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8 Top Home-Selling Mistakes People Often Make
By LearnVest.com Staff
It’s a challenging market for home sellers right now. Buyers have a lot of options—and they don’t have to buy what you’re selling. Your house is likely just one located in a sea of for-sale signs, so you can’t be sloppy about putting it on the market.
Luckily, we’ve rounded up the dos and don’ts that will help you collect thousands (if not hundreds of thousands!) for your place.
Yes, you know what you paid for the house. But that doesn’t mean that it’s still worth that amount—or that it’s appreciated in value since you bought it. “Your house is only worth what the market is willing to pay you,” says certified financial planner Ellen Derrick of LearnVest Planning Services, who has bought and sold at least eight homes, including investment properties. “It doesn’t matter what’s in it. And it doesn’t matter what your mortgage is.” Your realtor has an eye on the market and knows what kind of prices homes—just like yours—are garnering now. Pricing your home too high will discourage interested parties from making an offer, and your property could sit for months, which isn’t your goal.
What to do: Have a few realtors give you a price on the home (or get a comparative market analysis), and—this is key—don’t ignore them. Keep in mind that even if you’ve made pricey improvements to the home (granite countertops, stainless steel appliances), you may not get your money back if you’re the only home on the block with such upgrades. If comparable kitchens in the neighborhood don’t have similar upgrades, buyers aren’t expecting fancy perks in yours, and may not be willing to pony up for the difference.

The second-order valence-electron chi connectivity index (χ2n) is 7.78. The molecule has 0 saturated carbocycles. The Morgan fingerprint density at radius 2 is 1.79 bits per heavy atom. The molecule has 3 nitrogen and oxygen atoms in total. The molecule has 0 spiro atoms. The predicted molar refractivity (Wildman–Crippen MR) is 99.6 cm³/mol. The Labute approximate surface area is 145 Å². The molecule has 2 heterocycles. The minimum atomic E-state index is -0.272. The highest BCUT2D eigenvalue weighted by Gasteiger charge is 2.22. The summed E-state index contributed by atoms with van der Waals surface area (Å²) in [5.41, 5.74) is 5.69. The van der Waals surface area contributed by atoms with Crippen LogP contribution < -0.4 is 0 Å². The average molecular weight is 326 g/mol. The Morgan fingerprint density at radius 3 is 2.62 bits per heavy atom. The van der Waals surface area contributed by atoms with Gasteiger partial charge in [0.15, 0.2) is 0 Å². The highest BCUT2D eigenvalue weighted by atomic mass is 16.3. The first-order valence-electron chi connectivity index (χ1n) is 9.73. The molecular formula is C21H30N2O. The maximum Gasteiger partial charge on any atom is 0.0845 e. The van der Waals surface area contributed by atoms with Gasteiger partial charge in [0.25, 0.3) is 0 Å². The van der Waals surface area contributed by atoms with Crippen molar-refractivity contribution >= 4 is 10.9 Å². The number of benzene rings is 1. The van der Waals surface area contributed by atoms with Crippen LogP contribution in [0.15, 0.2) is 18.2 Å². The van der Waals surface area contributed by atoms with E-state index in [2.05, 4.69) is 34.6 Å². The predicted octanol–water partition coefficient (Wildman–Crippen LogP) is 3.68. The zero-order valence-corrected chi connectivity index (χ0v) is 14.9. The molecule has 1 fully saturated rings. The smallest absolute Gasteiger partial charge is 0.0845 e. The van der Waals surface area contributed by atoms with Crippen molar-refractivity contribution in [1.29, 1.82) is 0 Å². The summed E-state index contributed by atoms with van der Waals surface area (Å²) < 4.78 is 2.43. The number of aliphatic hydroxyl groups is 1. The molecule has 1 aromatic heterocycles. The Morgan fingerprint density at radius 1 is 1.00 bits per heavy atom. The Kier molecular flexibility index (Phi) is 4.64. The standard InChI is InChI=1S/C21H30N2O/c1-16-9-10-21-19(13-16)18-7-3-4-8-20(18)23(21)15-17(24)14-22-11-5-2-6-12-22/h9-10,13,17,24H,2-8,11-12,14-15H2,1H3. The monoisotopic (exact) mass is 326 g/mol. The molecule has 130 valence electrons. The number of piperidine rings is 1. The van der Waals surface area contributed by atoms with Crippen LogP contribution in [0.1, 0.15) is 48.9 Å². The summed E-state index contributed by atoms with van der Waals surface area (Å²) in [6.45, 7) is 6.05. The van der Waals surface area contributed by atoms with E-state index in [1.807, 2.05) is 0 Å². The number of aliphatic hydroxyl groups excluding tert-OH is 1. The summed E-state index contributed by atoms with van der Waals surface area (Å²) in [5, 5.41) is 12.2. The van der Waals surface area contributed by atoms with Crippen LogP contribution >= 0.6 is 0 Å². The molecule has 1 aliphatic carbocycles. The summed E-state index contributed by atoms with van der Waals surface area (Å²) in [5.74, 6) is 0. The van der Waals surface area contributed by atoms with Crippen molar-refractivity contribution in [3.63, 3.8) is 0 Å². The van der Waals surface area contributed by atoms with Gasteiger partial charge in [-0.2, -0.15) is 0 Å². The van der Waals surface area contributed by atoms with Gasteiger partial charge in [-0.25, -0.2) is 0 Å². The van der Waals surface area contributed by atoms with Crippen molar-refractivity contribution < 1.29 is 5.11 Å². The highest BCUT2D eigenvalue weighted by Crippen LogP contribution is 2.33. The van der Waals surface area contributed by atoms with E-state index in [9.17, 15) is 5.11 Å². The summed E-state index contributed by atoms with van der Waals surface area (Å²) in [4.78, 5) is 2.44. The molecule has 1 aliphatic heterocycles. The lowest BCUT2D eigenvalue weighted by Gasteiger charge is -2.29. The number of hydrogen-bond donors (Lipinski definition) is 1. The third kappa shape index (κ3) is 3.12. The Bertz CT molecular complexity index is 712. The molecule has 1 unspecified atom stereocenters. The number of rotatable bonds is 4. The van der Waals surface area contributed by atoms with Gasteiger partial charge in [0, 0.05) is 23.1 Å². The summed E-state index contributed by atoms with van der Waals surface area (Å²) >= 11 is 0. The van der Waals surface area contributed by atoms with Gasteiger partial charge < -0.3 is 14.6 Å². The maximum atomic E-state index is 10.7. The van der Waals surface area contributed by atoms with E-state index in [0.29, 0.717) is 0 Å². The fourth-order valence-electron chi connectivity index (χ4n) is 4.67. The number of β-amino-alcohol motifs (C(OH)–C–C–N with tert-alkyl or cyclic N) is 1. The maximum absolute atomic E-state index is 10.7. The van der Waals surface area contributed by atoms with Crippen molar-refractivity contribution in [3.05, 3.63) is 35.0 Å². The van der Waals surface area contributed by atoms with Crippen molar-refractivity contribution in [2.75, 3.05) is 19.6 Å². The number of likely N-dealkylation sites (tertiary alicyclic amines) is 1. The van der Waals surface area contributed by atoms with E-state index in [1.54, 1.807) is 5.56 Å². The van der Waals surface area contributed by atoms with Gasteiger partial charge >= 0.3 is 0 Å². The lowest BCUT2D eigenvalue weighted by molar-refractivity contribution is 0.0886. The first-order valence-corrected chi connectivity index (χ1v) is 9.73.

You may think that all you have to do is take one photo of the house, stick a “For Sale” sign in your yard and buyers will come pouring in the door. Au contraire. “The only way to guarantee that you’re going to get the highest price for the house is to use all of the marketing options available to you,” says Holly Mellstrom, a realtor in Pelham, NY. “This means Internet advertising, 30 pictures of your house, public open houses and even postcards.” The more people who see your house, the better your chances are of selling it. In an age when buyers start their searches online, counting on drive-bys and word of mouth isn’t enough anymore.
What to do: Don’t wait until the last minute to notify a realtor that your house is for sale. If you can, give her at least a month of lead time, so she can research comparable homes and set a good price. “Give them time to book their favorite professional photographer,” Mellstrom says. “And give them time to photograph your house on a day the sun is out.” In fact, if you live in a seasonal area, and you know that you’re going to put the house on the market in February, have photos taken in September, when the grass is still green and the trees have leaves.
If you’ve bought and sold half a dozen homes of your own or you live in a sought-after neighborhood where they sell in two days, you might be able to pull off a For Sale By Owner. If you aren’t a seasoned pro, however, let a professional take the reins. “Some people don’t buy and sell houses more than once or twice in a lifetime, and there’s a lot of money at stake,” Mellstrom says. “And there are so many disclosure laws now. Depending on the laws in your state, you’re really accepting some liability by trying to sell it yourself, unless you have a friend or an attorney who can guide you through the process.” A realtor also knows what’s selling around you, and for what price. She can tell you whether an offer is reasonable, and help you negotiate smartly. Plus, you may not save as much as you think in the end. “People who buy For Sale By Owner houses automatically discount the price they’re willing to offer because there is no realtor involved,” Mellstrom says.
What to do: If you can, get a realtor recommendation from a friend or colleague. Check references, conduct interviews and go with someone with a proven track record.
If sellers walk through your house and spot a handful of items that need immediate repair, they’re going to wonder how well you’ve maintained the things they can’t see. The entry way is a big tip-off. Got a loose hand rail on the steps, sagging screen door or jiggly door knob? Fix them. Clear your gutters, patch holes in your walls and address dripping faucets.